The DXY breakout is turning fake out as EUR rallies:
AUD fell anyway:
And was mixed against DMs:
Gold was soft:
Metals were mixed:
EM stocks held on:
As Treasuries were bid:
Bunds sold as German inflation was warm:
Aussie bonds are marking time at the bottom:
Stocks rallied ex-Google, but Apple beat after hours:
Westpac has the wrap:
US wage inflation pressures remained contained, the Q4 Employment Cost Index posting a moderate 0.7% increase in the quarter, in line with expectations, with the annual rate slipping a touch to 2.8% from 2.9%.
In advance of much of continental Europe celebrating Labour Day, the Eurozone released a batch of data that, on the whole, beat market expectations. Most notable were the higher CPI readings for Germany, more solid Eurozone 1Q GDP and a pullback in regional unemployment. German April CPI headlined at 2.0%y/y against an average estimate of 1.5%y/y and a prior 1.3%y/y for March (harmonised 2.1%y/y, est. 1.7%y/y, prior 1.4%y/y), Eurozone 1Q GDP came in at +0.4%q/q, 1.2%y/y (est. +0.3%q/q, 1.1%y/y) and Italy even managed to scrape a gain of +0.1%y/y against an estimate of -0.1%y/y. Italy’s unemployment also dropped more than expected to 10.2% (est. 10.7%) with Eurozone April unemployment dipping to 7.7% (est. 7.8%).
NZ: In the batch of Q1 labour data today, the consensus is for an unchanged unemployment rate of 4.3% (Westpac is at 4.4%).
Australia: Apr CoreLogic home value index is expected by Westpac to decline 0.4% based on movements in the daily index.
China: It is the Labor Day public holiday. Markets are closed for the rest of the week.
US: The FOMC policy decision is expected to leave rates unchanged. The focus will be on the extent that Chair Powell repeats the ‘patient’ rhetoric after recent data has been more encouraging on the consumer and capital goods orders but within the broader context of still below target inflation. Apr ISM manufacturing is anticipated to hold a high level at 55.0. The index has been tracking above the Markit measure which is back to a more moderate 52.4. Mar construction spending is seen to be flat with the upcycle looking to have turned.
So, a little turn for the better in Europe. I still think we’re passing the bottom here as Chinese demand improves in H2 so EUR shorts should be on their guard. Same goes for AUD shorts into H2. Goldman has the chart:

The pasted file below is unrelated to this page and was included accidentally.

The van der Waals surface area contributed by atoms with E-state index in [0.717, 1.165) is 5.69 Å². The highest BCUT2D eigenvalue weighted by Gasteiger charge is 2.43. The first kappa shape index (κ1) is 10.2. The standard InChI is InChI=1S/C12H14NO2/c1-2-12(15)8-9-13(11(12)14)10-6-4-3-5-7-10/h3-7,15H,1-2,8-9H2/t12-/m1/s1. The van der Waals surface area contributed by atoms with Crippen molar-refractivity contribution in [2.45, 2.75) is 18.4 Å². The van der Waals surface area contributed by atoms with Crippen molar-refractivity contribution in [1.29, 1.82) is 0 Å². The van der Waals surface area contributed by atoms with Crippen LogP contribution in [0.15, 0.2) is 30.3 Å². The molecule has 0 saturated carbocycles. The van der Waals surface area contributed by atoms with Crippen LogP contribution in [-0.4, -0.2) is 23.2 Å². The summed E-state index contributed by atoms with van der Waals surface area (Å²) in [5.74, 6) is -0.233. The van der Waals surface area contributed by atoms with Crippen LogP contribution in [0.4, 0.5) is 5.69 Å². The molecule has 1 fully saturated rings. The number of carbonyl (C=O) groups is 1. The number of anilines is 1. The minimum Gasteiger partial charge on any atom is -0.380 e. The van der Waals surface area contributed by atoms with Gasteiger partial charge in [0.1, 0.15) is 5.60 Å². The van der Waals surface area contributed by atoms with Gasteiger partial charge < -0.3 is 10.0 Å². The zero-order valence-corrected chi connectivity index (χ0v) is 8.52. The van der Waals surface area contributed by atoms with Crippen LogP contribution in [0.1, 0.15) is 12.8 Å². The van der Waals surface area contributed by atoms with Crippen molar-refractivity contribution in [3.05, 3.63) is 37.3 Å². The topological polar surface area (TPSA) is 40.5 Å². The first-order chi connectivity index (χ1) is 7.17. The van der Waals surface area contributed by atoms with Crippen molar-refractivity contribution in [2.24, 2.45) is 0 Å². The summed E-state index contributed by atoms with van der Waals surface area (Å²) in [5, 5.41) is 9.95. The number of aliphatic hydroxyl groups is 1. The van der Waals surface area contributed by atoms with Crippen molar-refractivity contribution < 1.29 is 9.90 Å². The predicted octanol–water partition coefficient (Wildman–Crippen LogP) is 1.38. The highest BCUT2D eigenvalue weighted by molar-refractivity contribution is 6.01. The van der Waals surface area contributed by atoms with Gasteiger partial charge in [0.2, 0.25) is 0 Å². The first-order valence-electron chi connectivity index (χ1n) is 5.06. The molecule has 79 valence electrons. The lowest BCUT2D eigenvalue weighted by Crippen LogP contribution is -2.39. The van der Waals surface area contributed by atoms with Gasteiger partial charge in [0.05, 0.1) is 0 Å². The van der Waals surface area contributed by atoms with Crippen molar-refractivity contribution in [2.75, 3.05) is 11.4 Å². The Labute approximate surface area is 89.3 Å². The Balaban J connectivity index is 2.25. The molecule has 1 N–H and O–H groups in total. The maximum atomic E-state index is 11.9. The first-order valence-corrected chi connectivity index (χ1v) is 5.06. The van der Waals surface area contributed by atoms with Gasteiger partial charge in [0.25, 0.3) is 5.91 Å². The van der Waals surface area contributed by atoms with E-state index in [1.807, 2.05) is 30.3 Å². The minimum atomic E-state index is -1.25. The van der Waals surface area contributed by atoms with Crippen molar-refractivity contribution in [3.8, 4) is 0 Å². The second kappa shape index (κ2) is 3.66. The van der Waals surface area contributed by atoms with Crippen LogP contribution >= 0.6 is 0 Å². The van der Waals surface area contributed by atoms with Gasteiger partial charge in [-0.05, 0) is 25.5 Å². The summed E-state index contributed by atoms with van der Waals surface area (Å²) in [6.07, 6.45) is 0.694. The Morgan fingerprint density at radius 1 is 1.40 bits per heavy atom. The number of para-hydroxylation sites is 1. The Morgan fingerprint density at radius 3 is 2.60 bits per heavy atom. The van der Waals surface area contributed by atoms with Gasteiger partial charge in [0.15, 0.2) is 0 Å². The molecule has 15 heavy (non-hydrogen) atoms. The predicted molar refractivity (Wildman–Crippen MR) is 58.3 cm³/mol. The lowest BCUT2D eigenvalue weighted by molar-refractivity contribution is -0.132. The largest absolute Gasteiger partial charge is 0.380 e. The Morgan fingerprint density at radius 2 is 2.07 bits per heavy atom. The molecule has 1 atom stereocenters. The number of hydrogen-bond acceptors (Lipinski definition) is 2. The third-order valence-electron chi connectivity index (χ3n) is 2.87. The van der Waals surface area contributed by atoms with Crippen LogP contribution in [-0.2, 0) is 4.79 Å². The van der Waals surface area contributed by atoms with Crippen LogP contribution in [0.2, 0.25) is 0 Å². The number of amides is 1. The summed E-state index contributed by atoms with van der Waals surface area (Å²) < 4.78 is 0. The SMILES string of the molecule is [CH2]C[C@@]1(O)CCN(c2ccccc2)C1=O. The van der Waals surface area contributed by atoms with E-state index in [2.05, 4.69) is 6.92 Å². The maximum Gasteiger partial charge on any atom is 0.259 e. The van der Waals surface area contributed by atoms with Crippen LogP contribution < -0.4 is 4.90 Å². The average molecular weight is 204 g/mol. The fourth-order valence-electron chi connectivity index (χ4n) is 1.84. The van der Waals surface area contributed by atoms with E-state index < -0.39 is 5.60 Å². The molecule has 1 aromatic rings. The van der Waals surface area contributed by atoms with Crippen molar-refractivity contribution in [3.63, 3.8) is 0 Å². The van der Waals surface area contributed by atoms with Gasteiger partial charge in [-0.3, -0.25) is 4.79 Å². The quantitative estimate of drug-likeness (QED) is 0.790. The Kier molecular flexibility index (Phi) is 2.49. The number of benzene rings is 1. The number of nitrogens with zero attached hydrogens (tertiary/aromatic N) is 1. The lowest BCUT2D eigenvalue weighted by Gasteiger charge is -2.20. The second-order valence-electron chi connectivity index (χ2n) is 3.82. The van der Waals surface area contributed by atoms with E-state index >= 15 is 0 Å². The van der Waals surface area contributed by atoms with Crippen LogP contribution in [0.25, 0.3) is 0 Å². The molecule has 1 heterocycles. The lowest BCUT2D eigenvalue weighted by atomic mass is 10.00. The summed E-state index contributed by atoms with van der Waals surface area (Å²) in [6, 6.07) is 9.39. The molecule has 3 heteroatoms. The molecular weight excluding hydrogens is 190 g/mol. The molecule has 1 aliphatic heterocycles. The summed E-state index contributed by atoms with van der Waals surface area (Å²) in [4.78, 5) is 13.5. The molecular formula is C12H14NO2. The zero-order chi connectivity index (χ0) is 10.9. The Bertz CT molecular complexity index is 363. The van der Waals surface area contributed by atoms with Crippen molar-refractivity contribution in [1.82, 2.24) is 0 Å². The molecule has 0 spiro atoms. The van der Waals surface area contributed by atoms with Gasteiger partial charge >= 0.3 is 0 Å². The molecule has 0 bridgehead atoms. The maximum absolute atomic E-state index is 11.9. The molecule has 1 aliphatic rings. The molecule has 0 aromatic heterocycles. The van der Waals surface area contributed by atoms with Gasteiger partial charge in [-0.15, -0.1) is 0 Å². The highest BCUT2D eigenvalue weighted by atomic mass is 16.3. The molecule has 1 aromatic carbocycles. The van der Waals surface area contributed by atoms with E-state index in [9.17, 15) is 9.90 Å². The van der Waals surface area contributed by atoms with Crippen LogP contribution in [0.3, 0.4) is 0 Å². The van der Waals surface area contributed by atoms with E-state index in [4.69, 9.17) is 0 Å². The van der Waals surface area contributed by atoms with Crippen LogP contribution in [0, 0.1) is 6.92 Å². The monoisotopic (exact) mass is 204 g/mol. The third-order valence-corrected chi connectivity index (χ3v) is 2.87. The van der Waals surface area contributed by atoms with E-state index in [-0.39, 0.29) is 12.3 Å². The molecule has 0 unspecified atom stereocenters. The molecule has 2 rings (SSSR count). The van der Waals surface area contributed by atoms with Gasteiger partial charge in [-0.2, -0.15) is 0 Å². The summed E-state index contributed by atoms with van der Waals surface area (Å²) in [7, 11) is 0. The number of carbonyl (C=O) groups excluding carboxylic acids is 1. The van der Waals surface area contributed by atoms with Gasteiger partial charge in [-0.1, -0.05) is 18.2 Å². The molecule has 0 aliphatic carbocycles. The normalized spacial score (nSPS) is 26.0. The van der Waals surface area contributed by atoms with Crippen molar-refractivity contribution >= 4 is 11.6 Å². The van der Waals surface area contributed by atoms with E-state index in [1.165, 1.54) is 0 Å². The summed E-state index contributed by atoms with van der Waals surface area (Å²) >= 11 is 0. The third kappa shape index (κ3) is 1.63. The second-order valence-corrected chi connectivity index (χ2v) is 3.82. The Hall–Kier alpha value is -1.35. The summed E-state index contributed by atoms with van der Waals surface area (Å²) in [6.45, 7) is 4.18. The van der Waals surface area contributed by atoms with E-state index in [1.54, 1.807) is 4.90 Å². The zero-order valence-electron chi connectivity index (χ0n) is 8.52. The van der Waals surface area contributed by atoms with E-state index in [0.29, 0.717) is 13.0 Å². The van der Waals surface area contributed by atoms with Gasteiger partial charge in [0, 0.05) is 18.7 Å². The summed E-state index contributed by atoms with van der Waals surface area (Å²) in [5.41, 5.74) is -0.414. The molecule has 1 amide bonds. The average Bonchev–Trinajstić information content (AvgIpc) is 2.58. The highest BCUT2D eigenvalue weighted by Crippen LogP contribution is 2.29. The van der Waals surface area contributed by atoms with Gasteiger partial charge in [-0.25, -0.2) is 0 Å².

Meanwhile, the question remains, how much will the US slow and will the Fed cut to drop USD really get the AUD moving? The US curve is steepening, suggesting as much:
Rates are very out of step with global growth:
Real rates are rising fast as inflation slows and are at the natural rate of interest now:
If inflation falls much further the Fed could cut though I still don’t think that it will with its tight labour market unless oil rolls over again. Indeed that should be a USD tailwind soon enough:
But if the Fed does cave, the market sure is long USD:
Watch US inflation like a hawk (or dove)!
There is also this, via AFR:
President Donald Trump and top Democrats are pushing for a “big and bold” $US2 trillion infrastructure plan that would almost certainly drive America’s federal budget deficit to unpredented levels.
Putting aside the partisan warfare that has gripped Washington since the November mid-term elections both sides issued positive remarks about the aching national need for new investment in roads, highways, bridges, tunnels, air travel and broadband.
“The United States has not come even close to properly investing in infrastructure for many years, foolishly prioritising the interests of other countries over our own,” said Mr Trump’s spokeswoman.
But I don’t expect it to be meaningful for growth until 2021 when a Democratic POTUS takes control.